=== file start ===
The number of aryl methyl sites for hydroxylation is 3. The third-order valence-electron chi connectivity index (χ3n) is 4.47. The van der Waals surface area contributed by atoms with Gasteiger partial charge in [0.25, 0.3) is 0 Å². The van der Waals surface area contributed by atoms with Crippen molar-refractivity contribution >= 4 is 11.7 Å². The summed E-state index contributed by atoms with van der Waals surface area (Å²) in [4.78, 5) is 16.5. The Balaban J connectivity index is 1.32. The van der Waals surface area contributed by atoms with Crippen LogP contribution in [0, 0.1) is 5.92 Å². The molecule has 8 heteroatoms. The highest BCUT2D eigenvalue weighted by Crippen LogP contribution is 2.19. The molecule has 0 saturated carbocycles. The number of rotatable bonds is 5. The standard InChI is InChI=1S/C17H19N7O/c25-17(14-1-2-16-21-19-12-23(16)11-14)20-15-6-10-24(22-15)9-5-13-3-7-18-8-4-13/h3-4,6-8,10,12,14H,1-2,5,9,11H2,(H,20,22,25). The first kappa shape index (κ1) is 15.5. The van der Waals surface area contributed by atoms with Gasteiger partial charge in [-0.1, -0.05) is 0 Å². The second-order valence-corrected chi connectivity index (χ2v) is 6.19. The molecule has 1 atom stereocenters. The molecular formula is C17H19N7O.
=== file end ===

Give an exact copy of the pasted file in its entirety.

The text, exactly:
The number of aryl methyl sites for hydroxylation is 3. The third-order valence-electron chi connectivity index (χ3n) is 4.47. The van der Waals surface area contributed by atoms with Gasteiger partial charge in [0.25, 0.3) is 0 Å². The van der Waals surface area contributed by atoms with Crippen molar-refractivity contribution >= 4 is 11.7 Å². The summed E-state index contributed by atoms with van der Waals surface area (Å²) in [4.78, 5) is 16.5. The Balaban J connectivity index is 1.32. The van der Waals surface area contributed by atoms with Crippen LogP contribution in [0, 0.1) is 5.92 Å². The molecule has 8 heteroatoms. The highest BCUT2D eigenvalue weighted by Crippen LogP contribution is 2.19. The molecule has 0 saturated carbocycles. The number of rotatable bonds is 5. The standard InChI is InChI=1S/C17H19N7O/c25-17(14-1-2-16-21-19-12-23(16)11-14)20-15-6-10-24(22-15)9-5-13-3-7-18-8-4-13/h3-4,6-8,10,12,14H,1-2,5,9,11H2,(H,20,22,25). The first kappa shape index (κ1) is 15.5. The van der Waals surface area contributed by atoms with Gasteiger partial charge in [-0.1, -0.05) is 0 Å². The second-order valence-corrected chi connectivity index (χ2v) is 6.19. The molecule has 1 atom stereocenters. The molecular formula is C17H19N7O.